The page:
Sunday, October 27, 2013

How Covert Government Funds Influenced Race. American Cold War Culture and the "Negro Problem."

How Covert Government Funds Influenced Race. American Cold War Culture and the "Negro Problem."

PITTSBURGH—When most people think of Ralph Ellison, they think of his novel "Invisible Man," which won the National Book Award in 1953 and is still heralded as one of the most important novels of the 20th century. Inspired by the works of Fyodor Dostoyevsky and Louis Armstrong, Ellison wrote "Invisible Man" from the perspective of a young, nameless narrator coming to political and racial consciousness during the 1930s.

A new book by Carnegie Mellon University's Richard Purcell reveals another side of Ellison, a writer — like others during the Cold War — who was supported by covert government funds to function as a literary ambassador at home and abroad.

"Race, Ralph Ellison and American Cold War Culture" looks at the period following World War II when writers and literary critics — both black and white — debated how African-Americans were represented in literature, which was referred to as the "Negro Problem." As the Cold War unfolded, many of the debates began to appear in journals, conferences and other events that were directly funded by U.S. and British intelligence agencies. Purcell, associate professor of English in the Dietrich College of Humanities and Social Sciences, used never before published materials from Ellison's papers at the Library of Congress to fully understand the acclaimed literary figure's thinking of the Negro Problem within the shadow of governmental influence.

Negro farmer plowing his field of four acres

"Many critics gloss over or downplay this aspect of Ralph Ellison's career," Purcell said. "It's an example of the political usages of literary culture. Ellison's work gives us the opportunity to tell a story about race and racism during the Cold War that is complicated and messy."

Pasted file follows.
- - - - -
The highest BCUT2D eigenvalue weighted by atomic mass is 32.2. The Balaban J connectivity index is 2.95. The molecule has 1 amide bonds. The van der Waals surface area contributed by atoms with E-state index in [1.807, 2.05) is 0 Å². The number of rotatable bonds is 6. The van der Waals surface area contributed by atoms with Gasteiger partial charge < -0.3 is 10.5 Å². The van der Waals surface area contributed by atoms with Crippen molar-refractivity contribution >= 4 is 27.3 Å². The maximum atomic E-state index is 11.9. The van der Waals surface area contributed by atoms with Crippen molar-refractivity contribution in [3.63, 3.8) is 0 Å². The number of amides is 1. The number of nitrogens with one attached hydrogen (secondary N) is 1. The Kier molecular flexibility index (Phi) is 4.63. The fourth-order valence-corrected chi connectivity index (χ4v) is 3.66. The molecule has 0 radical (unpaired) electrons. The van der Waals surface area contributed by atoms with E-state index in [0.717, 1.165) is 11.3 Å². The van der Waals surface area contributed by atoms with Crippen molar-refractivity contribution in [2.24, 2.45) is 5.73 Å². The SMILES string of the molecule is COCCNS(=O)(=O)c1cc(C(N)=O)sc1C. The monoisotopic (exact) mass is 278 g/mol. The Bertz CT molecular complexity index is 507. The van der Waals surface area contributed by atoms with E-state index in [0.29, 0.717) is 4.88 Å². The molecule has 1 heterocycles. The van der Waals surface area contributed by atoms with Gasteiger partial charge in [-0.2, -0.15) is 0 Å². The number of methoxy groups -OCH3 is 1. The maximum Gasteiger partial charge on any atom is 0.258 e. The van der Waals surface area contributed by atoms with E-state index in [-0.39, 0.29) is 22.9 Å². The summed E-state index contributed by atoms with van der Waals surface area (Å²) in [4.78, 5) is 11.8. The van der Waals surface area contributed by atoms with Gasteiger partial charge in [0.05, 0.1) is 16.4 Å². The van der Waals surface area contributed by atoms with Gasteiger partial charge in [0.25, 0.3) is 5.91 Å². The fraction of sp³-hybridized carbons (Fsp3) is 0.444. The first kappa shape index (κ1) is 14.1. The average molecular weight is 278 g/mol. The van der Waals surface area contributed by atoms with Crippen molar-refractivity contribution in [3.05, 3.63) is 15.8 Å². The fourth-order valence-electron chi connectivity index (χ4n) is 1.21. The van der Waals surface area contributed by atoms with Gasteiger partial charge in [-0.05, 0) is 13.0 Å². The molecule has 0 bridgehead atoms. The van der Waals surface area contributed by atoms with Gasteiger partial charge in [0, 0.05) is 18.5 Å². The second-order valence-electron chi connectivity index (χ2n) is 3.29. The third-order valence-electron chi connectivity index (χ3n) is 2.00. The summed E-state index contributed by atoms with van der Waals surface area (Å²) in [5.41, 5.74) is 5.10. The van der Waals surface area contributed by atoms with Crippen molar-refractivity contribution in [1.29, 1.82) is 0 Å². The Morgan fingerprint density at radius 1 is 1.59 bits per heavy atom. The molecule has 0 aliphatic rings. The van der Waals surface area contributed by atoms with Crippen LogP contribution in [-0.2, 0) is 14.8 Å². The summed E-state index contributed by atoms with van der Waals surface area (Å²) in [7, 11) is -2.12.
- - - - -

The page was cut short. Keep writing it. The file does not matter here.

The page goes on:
Ellison joined the American Committee for Cultural Freedom — an organization that received funds from the Central Intelligence Agency — and participated in a Salzburg Seminar in American Studies, which received State Department funding. Through these and other events, Ellison introduced or repackaged American culture for foreign and domestic audiences.

"The government funded American writers who were not necessarily America's cheerleaders. The thought was, 'At least they're not communist,'" Purcell explained.

While the book explores how the Cold War's ideological conflicts swayed literary discussions, Purcell also exposes the important role race and African-American writers and intellectuals played.

"This gives a different view of the Civil Rights Movement and racial segregation," Purcell said. "Our government was directly and indirectly funding writers and other artists who knew that America was not a truly democratic country. Yet, in the case of Ellison at least, they also saw that the promise of a truly democratic United States was already realized in its arts."

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Sunday, October 13, 2013